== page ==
McGraw Hill: When Will They Learn?

In 2003, Diane Ravitch’s The Language Police chronicled the often ridiculous lengths that school textbook publishers resort to not to offend anyone. For example, according to some of the mandates, a dinosaur can’t be mentioned because this implies the theory of evolution. Further, no stories or pictures of a mother cooking dinner are allowed because this reinforces a stereotype. (Unsurprisingly, many of these ideas, which involve preposterous gender-neutral rephrasings of questions and promoting abstinence over contraception, were whipped up by McGraw-Hill. One professor, Sean G. Massey, was so furious that he initiated a boycott.)

As if publishing approaches to school textbooks wasn’t absurd enough, McGraw-Hill is now hoping to target children in Canada with ads placed within their textbooks. The Toronto Star reports that McGraw-Hill has been “quietly trying to coax companies into buying advertising space in their texts.”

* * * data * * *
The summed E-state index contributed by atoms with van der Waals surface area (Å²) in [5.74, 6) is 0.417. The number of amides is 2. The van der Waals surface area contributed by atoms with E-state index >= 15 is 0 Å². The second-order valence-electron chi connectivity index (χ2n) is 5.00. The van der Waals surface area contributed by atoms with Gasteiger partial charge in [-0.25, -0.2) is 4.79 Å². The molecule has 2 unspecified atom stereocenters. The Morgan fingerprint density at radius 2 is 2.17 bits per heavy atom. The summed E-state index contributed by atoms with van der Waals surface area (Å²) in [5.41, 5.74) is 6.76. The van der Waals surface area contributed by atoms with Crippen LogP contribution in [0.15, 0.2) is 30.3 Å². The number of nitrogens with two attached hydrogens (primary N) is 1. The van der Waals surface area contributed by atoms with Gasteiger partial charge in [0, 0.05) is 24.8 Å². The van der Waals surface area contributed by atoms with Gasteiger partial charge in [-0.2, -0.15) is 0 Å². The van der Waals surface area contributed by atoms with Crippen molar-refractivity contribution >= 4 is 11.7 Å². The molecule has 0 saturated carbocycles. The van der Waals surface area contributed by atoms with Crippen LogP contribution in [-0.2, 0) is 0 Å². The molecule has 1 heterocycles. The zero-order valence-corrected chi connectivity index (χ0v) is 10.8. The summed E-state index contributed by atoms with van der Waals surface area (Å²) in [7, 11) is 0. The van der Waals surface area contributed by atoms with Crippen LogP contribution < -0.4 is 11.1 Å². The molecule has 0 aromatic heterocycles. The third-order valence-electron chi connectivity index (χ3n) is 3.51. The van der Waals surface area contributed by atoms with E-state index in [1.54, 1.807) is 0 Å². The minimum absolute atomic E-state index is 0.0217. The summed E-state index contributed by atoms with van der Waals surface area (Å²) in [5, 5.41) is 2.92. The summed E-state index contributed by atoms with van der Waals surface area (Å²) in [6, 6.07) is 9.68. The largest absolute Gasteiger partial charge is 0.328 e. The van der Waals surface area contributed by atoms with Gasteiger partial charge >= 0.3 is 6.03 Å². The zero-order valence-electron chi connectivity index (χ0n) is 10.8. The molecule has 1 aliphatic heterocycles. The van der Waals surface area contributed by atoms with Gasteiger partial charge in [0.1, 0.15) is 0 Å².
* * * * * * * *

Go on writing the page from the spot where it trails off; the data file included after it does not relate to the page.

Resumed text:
McGraw-Hill has a history of doing this. In 1999, a McGraw-Hill mathematics textbook featured an equation asking students to figure out how much money they needed to save to buy a pair of Nikes. The outcry resulted in AB 116, banning commercial images in public school textbooks in California.

Hopefully, the Canadians might take a cue from this.